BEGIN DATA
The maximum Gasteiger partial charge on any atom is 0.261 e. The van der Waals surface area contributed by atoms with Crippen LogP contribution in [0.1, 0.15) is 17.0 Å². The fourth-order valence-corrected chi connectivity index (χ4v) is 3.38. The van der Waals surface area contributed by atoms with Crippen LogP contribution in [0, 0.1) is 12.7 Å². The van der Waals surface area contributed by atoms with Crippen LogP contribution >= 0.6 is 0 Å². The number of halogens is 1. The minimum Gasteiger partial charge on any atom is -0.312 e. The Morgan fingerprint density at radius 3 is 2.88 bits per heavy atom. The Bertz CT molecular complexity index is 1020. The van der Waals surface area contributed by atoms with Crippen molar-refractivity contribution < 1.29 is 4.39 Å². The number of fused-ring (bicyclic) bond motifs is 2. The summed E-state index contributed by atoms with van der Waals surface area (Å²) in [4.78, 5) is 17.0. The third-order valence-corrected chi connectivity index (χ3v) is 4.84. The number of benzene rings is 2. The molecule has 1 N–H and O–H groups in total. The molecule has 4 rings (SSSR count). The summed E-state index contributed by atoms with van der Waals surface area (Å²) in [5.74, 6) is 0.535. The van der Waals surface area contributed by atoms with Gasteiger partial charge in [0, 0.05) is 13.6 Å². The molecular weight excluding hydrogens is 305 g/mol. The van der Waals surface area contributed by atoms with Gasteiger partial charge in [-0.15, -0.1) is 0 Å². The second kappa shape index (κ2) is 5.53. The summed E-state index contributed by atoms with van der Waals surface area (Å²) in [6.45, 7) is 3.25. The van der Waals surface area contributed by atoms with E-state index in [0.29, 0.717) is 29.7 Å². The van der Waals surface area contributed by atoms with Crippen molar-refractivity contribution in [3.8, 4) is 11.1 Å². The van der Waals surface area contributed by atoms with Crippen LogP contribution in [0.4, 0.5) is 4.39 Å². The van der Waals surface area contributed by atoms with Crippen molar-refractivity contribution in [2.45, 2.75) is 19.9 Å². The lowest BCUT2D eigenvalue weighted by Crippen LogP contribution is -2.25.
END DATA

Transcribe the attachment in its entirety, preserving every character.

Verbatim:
The maximum Gasteiger partial charge on any atom is 0.261 e. The van der Waals surface area contributed by atoms with Crippen LogP contribution in [0.1, 0.15) is 17.0 Å². The fourth-order valence-corrected chi connectivity index (χ4v) is 3.38. The van der Waals surface area contributed by atoms with Crippen LogP contribution in [0, 0.1) is 12.7 Å². The van der Waals surface area contributed by atoms with Crippen LogP contribution >= 0.6 is 0 Å². The number of halogens is 1. The minimum Gasteiger partial charge on any atom is -0.312 e. The Morgan fingerprint density at radius 3 is 2.88 bits per heavy atom. The Bertz CT molecular complexity index is 1020. The van der Waals surface area contributed by atoms with Crippen molar-refractivity contribution < 1.29 is 4.39 Å². The number of fused-ring (bicyclic) bond motifs is 2. The summed E-state index contributed by atoms with van der Waals surface area (Å²) in [4.78, 5) is 17.0. The third-order valence-corrected chi connectivity index (χ3v) is 4.84. The number of benzene rings is 2. The molecule has 1 N–H and O–H groups in total. The molecule has 4 rings (SSSR count). The summed E-state index contributed by atoms with van der Waals surface area (Å²) in [5.74, 6) is 0.535. The van der Waals surface area contributed by atoms with Gasteiger partial charge in [0, 0.05) is 13.6 Å². The molecular weight excluding hydrogens is 305 g/mol. The van der Waals surface area contributed by atoms with Gasteiger partial charge in [-0.15, -0.1) is 0 Å². The second kappa shape index (κ2) is 5.53. The summed E-state index contributed by atoms with van der Waals surface area (Å²) in [6.45, 7) is 3.25. The van der Waals surface area contributed by atoms with E-state index in [0.29, 0.717) is 29.7 Å². The van der Waals surface area contributed by atoms with Crippen molar-refractivity contribution in [3.8, 4) is 11.1 Å². The van der Waals surface area contributed by atoms with Crippen LogP contribution in [0.4, 0.5) is 4.39 Å². The van der Waals surface area contributed by atoms with Crippen molar-refractivity contribution in [2.45, 2.75) is 19.9 Å². The lowest BCUT2D eigenvalue weighted by Crippen LogP contribution is -2.25.